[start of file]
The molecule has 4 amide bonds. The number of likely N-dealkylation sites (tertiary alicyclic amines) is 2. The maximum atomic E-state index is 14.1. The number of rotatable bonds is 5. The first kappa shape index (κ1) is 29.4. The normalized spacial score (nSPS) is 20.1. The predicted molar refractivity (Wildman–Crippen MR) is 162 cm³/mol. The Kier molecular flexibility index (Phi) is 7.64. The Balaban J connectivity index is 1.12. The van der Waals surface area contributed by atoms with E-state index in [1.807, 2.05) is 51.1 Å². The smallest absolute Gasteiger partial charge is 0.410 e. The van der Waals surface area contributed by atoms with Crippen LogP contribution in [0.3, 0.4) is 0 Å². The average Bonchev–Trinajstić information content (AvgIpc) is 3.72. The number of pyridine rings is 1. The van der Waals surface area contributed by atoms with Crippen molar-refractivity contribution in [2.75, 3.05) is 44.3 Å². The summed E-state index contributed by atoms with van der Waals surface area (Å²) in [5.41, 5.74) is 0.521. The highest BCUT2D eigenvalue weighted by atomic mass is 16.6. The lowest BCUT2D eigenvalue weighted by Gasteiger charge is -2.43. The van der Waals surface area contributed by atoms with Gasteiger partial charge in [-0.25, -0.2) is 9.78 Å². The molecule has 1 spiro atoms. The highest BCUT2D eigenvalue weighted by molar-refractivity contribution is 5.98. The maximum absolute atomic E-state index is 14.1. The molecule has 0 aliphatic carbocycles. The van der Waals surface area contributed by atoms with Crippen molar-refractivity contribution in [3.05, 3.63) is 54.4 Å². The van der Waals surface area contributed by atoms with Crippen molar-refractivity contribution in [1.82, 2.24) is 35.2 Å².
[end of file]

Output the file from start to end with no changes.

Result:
The molecule has 4 amide bonds. The number of likely N-dealkylation sites (tertiary alicyclic amines) is 2. The maximum atomic E-state index is 14.1. The number of rotatable bonds is 5. The first kappa shape index (κ1) is 29.4. The normalized spacial score (nSPS) is 20.1. The predicted molar refractivity (Wildman–Crippen MR) is 162 cm³/mol. The Kier molecular flexibility index (Phi) is 7.64. The Balaban J connectivity index is 1.12. The van der Waals surface area contributed by atoms with E-state index in [1.807, 2.05) is 51.1 Å². The smallest absolute Gasteiger partial charge is 0.410 e. The van der Waals surface area contributed by atoms with Crippen LogP contribution in [0.3, 0.4) is 0 Å². The average Bonchev–Trinajstić information content (AvgIpc) is 3.72. The number of pyridine rings is 1. The van der Waals surface area contributed by atoms with Crippen molar-refractivity contribution in [2.75, 3.05) is 44.3 Å². The summed E-state index contributed by atoms with van der Waals surface area (Å²) in [5.41, 5.74) is 0.521. The highest BCUT2D eigenvalue weighted by atomic mass is 16.6. The lowest BCUT2D eigenvalue weighted by Gasteiger charge is -2.43. The van der Waals surface area contributed by atoms with Gasteiger partial charge in [-0.25, -0.2) is 9.78 Å². The molecule has 1 spiro atoms. The highest BCUT2D eigenvalue weighted by molar-refractivity contribution is 5.98. The maximum absolute atomic E-state index is 14.1. The molecule has 0 aliphatic carbocycles. The van der Waals surface area contributed by atoms with Crippen molar-refractivity contribution in [3.05, 3.63) is 54.4 Å². The van der Waals surface area contributed by atoms with Crippen molar-refractivity contribution in [1.82, 2.24) is 35.2 Å².